By Bob Ruggiero
By Hilary Hughes
By Peter Gerstenzang
By David R. Adler
By Devon Maloney
By Brian McManus
By Jessica Hopper
By Harley Oliver Brown
The Shondesa three-quarters transgender, three-quarters Jewish, 100-percent-political Park Slope quartetcan't stop kvetching about Matisyahu, everyone's favorite "counterculture" Hasidic reggae sensation. "He stands for what I see as a more vacuous Jewish culture," drummer-vocalist Temim Fruchter explains. Rounded out by bassist-vocalist Louisa Rachel Solomon, violinist Elijah Oberman, and guitarist Brannigan, the Shondes (a Yiddish word for "disgrace" or "outrage") say they're outcasts even in scenes that celebrate outcasts.
"I think we all have a lot of frustration about hipster Jewish culture," Solomon says during a discussion heavy on politics, music, and appropriate transgender pronouns (Brannigan is "she,"Oberman is "he," and Fruchter won't commit to either) over coffee and scrambled tofu at an East Village vegetarian diner. "There's an assumption in those communities that it's pretty liberal and progressive. But in fact, especially in the hipster culture of Matisyahu, the politics underlying them are in fact funded by Jewish institutions that are really Zionist and wedded to an ideology of Jewish nationalism and Jewish heterosexuality and procreation and all this stuff we really hate."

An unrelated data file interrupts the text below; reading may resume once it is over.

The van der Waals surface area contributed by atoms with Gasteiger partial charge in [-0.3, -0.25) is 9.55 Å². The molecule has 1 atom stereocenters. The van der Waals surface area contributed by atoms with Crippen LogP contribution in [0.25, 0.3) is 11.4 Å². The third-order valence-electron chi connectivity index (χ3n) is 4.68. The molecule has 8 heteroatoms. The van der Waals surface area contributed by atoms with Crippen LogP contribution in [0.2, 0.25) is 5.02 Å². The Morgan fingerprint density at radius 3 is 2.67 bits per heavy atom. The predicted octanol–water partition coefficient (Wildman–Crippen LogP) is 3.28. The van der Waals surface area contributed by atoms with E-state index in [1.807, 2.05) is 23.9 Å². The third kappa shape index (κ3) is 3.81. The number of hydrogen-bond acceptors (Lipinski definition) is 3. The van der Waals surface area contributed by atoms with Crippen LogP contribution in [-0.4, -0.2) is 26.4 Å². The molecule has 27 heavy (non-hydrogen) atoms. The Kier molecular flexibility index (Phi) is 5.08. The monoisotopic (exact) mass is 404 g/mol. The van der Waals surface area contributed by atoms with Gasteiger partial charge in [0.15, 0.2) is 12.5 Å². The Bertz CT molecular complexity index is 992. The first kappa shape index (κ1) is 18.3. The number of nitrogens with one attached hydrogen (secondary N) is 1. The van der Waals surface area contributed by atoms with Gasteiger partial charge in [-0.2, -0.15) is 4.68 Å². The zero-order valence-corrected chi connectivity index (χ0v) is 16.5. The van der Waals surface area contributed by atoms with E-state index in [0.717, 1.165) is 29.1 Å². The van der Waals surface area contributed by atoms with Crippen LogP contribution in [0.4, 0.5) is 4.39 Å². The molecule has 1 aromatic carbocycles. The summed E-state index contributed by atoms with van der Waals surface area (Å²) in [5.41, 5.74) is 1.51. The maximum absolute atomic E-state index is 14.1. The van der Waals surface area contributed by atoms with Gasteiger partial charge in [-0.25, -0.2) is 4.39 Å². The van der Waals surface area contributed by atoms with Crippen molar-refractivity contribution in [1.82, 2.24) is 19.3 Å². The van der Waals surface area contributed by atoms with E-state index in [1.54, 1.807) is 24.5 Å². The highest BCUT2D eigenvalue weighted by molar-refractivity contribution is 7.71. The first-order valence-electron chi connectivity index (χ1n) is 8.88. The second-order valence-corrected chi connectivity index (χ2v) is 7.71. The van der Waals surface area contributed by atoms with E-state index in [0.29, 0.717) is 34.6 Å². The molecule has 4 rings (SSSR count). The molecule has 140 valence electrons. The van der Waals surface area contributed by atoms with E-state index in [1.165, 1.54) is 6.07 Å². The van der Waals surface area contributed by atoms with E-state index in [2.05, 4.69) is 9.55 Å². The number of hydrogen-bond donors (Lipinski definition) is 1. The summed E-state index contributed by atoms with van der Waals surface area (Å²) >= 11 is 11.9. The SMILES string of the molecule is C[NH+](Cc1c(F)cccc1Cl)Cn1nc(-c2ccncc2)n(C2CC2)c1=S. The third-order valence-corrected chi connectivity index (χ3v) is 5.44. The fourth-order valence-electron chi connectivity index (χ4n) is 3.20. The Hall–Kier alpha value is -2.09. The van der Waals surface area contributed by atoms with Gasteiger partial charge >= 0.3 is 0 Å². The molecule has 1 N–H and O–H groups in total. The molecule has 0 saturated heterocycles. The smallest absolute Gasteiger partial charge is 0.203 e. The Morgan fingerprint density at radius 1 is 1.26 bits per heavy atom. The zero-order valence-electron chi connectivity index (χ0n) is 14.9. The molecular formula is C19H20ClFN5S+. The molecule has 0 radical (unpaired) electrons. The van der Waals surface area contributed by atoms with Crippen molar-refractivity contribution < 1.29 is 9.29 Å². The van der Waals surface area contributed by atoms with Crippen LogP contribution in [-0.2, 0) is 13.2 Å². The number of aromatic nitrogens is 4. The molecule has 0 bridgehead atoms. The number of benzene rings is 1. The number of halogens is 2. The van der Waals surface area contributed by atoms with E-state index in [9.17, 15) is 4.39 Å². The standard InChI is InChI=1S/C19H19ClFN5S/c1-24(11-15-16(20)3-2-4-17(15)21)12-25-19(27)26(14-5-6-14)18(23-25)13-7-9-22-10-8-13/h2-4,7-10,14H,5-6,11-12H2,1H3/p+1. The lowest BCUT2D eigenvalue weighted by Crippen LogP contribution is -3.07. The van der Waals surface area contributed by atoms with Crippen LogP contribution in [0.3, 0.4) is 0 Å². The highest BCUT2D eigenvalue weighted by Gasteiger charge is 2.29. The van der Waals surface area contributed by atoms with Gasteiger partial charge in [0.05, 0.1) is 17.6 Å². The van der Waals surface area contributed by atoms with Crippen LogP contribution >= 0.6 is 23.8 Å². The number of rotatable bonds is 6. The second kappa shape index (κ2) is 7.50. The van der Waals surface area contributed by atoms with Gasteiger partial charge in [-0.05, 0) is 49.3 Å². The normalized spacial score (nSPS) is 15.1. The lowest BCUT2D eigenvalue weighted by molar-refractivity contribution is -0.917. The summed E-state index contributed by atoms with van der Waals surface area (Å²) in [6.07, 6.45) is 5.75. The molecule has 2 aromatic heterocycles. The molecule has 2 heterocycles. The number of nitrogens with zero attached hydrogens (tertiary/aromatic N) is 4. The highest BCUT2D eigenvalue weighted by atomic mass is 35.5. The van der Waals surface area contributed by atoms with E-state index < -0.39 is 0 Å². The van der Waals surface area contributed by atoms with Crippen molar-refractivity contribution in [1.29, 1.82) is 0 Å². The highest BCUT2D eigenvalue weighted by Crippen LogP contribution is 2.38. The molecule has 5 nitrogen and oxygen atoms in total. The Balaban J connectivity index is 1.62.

Their response: riot grrrl radicalism wed to classically structured songs, distortion pedals, clashing vocals, and powerful lyrics. "I Watched the Temple Fall," inspired by the sad holiday of Tishah-b'Ab, hinges on a long, cacophonous melody wherein a calm Fruchter is interrupted by the shrill and dramatic Solomon while frantic classical violin dives in amid distorted bass, clean guitar, and steady drums. Meanwhile, the poppier "Your Monster" trades aggression for simple guitar-and-bass chords shot through multiple effects pedals. Can the Shondes shame the culture that apparently shuns them? "What really unified the four of us specifically is that we were feeling a lot of frustration with how apolitical and dispassionate indie music tends to be in New York, and how hipster scenesterism is kind of standard here," Solomon says. "There's not a lot of really inspirational, radical stuff happening in New York in music right now."
The Shondes play NorthSix Friday night, northsix.com.